Future U. S. Congressman mentions Mason and Slidell Affair
Dec. 18, 1861
William McKendree Springer was 25 years old when this was written.
The recipient, Rebecca Rutter Springer, was 29 when it was received.
William McKendree Springer died 41 years, 11 months, 16 days after writing this.
It was written 157 years, 1 month, 5 days ago.
It was a Wednesday.
December 18, 1861
My Precious Wife,
Your dear little letter of last Friday was received yesterday. I was glad to hear from you but very sorry to hear that you had been so sick. I have been anxious about you for fear that you might have a serious time. I do hope you are better by this time and that you will soon begin to recruit again. I suppose Bro. Moore is with you by this time as it is now passed the middle of the month. It is only a week now until Christmas and my Better will not be with me to spend the holidays. I will not go to Springfield before the 1st of January as the Convention does not meet until the 7th. I may not go down until the 3d or 4th.
I have received many letters from delegates and others favorable to my case. I think I will succeed in getting the Secretaryship. At least things look that way now. My old friends in the Legislature are doing me all the good they can and with their aid, I hope to succeed. But I intend to make some money down there in any event. There are more ways than one to make a raise and I will discover some new plan after I get down there in case I do not succeed in my present objects.
We have been having spring weather for a week or so. The buds are actually swelling and the grass has taken a new growth. It is remarkable for the time of year.
The measles are still prevalent here. Nearly all the children in the vicinity have had them or are having them. Emma has them now. She has been staying at Dr. Miller’s and caught them from his children. I have heard of no deaths from them yet and they are not serious at all. I am in no danger as I have had them once.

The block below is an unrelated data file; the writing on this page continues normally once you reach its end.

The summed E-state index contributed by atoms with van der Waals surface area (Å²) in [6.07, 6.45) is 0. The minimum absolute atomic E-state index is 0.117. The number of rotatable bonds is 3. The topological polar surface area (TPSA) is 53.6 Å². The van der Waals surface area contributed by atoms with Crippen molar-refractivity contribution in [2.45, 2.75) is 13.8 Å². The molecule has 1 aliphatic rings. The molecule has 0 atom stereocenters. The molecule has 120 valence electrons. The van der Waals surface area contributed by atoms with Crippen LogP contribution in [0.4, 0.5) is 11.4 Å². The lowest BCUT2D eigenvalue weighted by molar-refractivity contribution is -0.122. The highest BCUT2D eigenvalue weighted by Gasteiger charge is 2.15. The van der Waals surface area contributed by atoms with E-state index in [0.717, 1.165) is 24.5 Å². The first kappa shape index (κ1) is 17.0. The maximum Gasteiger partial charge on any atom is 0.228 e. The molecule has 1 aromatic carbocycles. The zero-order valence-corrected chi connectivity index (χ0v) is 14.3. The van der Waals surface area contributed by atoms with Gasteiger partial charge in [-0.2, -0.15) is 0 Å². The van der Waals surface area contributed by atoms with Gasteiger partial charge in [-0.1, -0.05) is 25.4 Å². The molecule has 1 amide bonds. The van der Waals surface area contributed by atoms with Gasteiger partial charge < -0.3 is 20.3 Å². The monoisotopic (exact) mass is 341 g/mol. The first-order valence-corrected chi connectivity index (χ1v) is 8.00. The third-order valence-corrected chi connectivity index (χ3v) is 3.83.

You of course do not read the papers but I suppose they tell you some of the news. England is making a fuss over the arrest of Mason & Slidell and I would not be surprised is a war should break out with that nation. If so, the South will succeed beyond a doubt and the Union is forever dissolved. Unless our government gives up Mason & Slidell, there will be a war with England. But it will not be in Canada or along the Northern border but on the high seas. It will be a naval war principally, and the object will be to break the Southern Blockade, and to blockade the Northern ports. The South will then be recognized & will have the cooperation of England and France. The question then will be whether our government will have the madness and folly to contend long against such fearful odds. Passion and pride will tell us that we can whip the world. But reason and discretion will call aloud for peace!
What does Dr. Smith think now? The English news creates a good deal of excitement here. But I do not participate in public matters and do not intend to.
Judge Campbell was over last night and sat until bed-time. Hence I did not write you last night. Mr. Austin still keeps very feeble. He is now at Waverly to recruit if possible his health. He will hardly be able to do much at Springfield this winter. He will not live long, I fear.
My regards to Dr. Smith and all my friends in the Cure. I sent the “pins” some time ago in a newspaper. Have you received it yet?
May God bless you ever, my precious wife, and bring you soon to me. Forever only yours,